Sometimes shares or interests in real estate are transferred in the absence of a standard sale/purchase transaction. There are many reasons for this, such as when an owner or co-owner of real estate dies, or when a relationship breaks down and the parties have reached a property settlement or court orders have been made. Shares in property may also be transferred for the protection of assets or where property is gifted to children or other family members.
While the idea of transferring the whole or a share in property might seem simple, there are usually legal and financial implications to consider. The transfer of property can trigger tax and stamp duty liabilities, so it is essential to get the right advice up-front and complete the correct documentation.
We can complete the necessary documents for the assessment of transfer duty (or duty concession) and to register the transfer. When transferring property, you may also want to speak to your accountant to ensure that you understand any tax-related issues such as capital gains tax and the financial effect of your proposed transfer.
Property transfers and ownership interests
The way in which a legal interest is held in property is an important consideration when buying, selling, or transferring real estate.
A joint tenancy is subject to survivorship provisions – when one owner dies, the other owner or owners automatically inherit the deceased person’s share, notwithstanding any contrary terms in a Will. Property held as tenants in common can specify the individual shares held by each owner (for example 50/50 or 30/70). In such cases a co-owner can transfer, sell, or leave his or her share to a beneficiary by Will.
It is important to obtain legal advice regarding property co-ownership to prevent unintended outcomes in estate planning and to protect interests should future disputes arise. Disputes can be triggered by financial stress or breakdowns in personal or business relationships. While joint tenancies are generally appropriate for domestic partners, this may not always be the case.
If you have purchased property with another party, at the time of purchase you will have elected to purchase as joint tenants or tenants in common. If you are a joint tenant and wish to leave your property to somebody other than the other tenant, it is necessary to sever the joint tenancy first. This can be done by filing the appropriate form, depending on whether all tenants agree to sever the joint tenancy or if only one tenant wishes to do so. These matters are not always straight-forward.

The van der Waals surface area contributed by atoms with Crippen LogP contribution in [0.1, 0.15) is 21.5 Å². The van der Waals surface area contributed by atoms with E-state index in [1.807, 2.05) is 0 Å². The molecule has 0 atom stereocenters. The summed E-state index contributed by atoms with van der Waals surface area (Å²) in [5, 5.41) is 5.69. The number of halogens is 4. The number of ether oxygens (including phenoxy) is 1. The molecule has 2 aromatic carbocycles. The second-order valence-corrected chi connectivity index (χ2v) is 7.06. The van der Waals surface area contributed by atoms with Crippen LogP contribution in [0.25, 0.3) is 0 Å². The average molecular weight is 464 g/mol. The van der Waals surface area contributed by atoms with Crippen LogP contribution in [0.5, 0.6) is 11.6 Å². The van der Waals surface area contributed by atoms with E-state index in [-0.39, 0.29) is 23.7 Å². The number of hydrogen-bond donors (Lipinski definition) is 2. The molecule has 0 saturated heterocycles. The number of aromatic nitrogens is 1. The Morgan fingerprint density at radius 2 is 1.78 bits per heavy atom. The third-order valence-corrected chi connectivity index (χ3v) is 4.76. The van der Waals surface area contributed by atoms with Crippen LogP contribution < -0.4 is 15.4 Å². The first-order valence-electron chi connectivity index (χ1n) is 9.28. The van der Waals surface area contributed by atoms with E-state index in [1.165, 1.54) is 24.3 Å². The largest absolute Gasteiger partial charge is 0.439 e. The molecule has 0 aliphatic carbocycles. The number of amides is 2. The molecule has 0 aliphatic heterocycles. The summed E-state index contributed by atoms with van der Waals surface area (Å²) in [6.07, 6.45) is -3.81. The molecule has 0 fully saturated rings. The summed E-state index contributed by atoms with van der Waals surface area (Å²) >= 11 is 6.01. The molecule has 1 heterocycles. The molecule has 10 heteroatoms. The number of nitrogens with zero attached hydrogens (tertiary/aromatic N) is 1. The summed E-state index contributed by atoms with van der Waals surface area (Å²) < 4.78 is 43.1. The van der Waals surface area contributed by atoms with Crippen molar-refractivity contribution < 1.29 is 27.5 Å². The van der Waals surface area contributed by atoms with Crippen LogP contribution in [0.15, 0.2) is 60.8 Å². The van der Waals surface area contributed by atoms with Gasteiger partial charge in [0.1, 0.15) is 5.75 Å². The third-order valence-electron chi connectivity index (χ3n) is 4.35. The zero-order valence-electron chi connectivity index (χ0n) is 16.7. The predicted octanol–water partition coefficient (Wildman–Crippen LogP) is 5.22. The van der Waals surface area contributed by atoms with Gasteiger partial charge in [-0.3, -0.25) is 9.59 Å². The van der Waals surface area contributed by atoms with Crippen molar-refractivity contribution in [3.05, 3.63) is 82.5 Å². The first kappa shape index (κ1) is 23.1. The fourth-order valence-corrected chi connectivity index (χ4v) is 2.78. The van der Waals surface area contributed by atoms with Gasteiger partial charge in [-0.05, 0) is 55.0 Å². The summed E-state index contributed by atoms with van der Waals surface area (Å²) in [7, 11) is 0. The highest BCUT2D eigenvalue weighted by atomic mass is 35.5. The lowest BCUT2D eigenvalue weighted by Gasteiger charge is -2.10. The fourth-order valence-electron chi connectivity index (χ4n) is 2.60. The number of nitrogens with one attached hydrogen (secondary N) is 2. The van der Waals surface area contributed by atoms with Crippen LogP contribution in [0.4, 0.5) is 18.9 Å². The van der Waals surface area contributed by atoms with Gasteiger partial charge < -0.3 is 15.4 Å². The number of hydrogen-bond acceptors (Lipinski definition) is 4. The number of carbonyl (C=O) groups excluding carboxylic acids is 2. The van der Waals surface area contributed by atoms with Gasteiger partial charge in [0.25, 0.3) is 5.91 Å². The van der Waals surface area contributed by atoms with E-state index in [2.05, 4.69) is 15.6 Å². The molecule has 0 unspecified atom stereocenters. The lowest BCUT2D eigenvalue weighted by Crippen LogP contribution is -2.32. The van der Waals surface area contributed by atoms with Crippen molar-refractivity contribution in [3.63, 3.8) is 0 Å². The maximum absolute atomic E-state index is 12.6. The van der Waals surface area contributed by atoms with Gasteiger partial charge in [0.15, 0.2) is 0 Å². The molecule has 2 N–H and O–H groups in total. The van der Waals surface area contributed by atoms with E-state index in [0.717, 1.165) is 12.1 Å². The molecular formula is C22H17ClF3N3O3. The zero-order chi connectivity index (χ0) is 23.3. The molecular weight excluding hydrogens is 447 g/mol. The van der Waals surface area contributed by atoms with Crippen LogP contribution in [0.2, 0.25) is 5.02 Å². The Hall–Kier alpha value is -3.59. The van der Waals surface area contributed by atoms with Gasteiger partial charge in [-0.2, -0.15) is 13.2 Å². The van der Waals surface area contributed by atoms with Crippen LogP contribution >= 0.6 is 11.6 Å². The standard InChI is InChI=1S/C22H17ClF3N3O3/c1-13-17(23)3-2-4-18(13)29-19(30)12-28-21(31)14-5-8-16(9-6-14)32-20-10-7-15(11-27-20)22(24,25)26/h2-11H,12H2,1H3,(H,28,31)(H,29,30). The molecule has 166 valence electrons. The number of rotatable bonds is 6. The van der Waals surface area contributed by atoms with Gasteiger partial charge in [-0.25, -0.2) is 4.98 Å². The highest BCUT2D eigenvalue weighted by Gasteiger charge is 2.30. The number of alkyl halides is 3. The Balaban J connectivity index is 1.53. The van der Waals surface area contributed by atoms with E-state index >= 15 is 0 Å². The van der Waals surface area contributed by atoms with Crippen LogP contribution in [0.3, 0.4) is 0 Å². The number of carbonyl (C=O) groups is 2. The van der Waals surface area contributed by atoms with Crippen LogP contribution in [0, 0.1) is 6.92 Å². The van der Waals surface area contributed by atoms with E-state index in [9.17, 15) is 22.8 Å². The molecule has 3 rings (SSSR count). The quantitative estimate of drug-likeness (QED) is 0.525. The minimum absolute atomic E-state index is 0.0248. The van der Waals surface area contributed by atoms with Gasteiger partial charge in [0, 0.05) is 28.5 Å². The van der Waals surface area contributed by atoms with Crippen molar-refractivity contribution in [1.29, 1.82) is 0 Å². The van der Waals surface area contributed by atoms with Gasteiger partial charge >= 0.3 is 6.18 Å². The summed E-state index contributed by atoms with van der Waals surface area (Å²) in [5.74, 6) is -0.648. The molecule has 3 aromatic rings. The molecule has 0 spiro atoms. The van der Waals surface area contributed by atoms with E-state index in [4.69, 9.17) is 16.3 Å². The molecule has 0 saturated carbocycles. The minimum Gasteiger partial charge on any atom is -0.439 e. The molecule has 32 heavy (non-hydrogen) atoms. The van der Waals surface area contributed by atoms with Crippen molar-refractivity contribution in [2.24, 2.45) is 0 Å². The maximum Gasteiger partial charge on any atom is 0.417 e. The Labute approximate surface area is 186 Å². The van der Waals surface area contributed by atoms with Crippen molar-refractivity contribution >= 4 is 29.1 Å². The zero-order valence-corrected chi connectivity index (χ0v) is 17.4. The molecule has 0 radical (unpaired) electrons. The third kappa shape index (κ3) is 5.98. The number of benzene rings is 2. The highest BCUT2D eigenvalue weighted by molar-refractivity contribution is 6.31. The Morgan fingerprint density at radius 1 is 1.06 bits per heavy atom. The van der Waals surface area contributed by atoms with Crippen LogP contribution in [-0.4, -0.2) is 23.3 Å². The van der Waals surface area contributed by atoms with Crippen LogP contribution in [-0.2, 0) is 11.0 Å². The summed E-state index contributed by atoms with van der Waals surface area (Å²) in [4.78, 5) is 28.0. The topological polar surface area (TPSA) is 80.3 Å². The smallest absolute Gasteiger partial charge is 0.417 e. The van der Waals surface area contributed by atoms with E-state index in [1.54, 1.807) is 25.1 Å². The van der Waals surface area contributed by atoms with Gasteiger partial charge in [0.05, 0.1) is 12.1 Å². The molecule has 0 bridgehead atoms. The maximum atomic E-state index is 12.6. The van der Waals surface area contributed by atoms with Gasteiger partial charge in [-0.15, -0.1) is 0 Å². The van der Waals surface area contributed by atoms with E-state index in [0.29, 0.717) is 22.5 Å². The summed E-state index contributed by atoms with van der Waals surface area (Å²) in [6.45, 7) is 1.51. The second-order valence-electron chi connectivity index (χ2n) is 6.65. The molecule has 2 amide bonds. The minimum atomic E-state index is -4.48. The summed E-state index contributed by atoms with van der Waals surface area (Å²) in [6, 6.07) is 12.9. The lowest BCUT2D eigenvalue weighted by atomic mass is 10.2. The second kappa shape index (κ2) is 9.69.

Where a deceased person owned real estate, it will be necessary to take steps to transfer that property to either the surviving proprietor, where the property was held jointly or to the executor if the property was held as sole proprietor or as tenants in common. In the absence of a joint tenancy and/or Will, the property will be transferred according to the laws of intestacy.
Where property is to be transferred following the proprietor’s death, an application must be made with the Land Titles Office. The correct form to be used and duty payable (if applicable) will depend entirely on the circumstances and the role of the party receiving the property (the transferee).
After a marriage or de facto relationship breaks down, property may need to be transferred between parties as agreed or consistent with an order of the court. In these circumstances, you may be entitled to an exemption from stamp duty. To claim the exemption, your agreement to transfer property must be documented in a complying binding financial agreement, or consent orders from the court.
Property transfers other than a standard sale and purchase can arise for various reasons. Some are relatively straight-forward, however some can be quite complex, particularly where the transfer follows a relationship breakdown or dispute between the owners. In all cases, we recommend seeking legal advice to ensure you avoid any pitfalls and understand the implications of your transfer.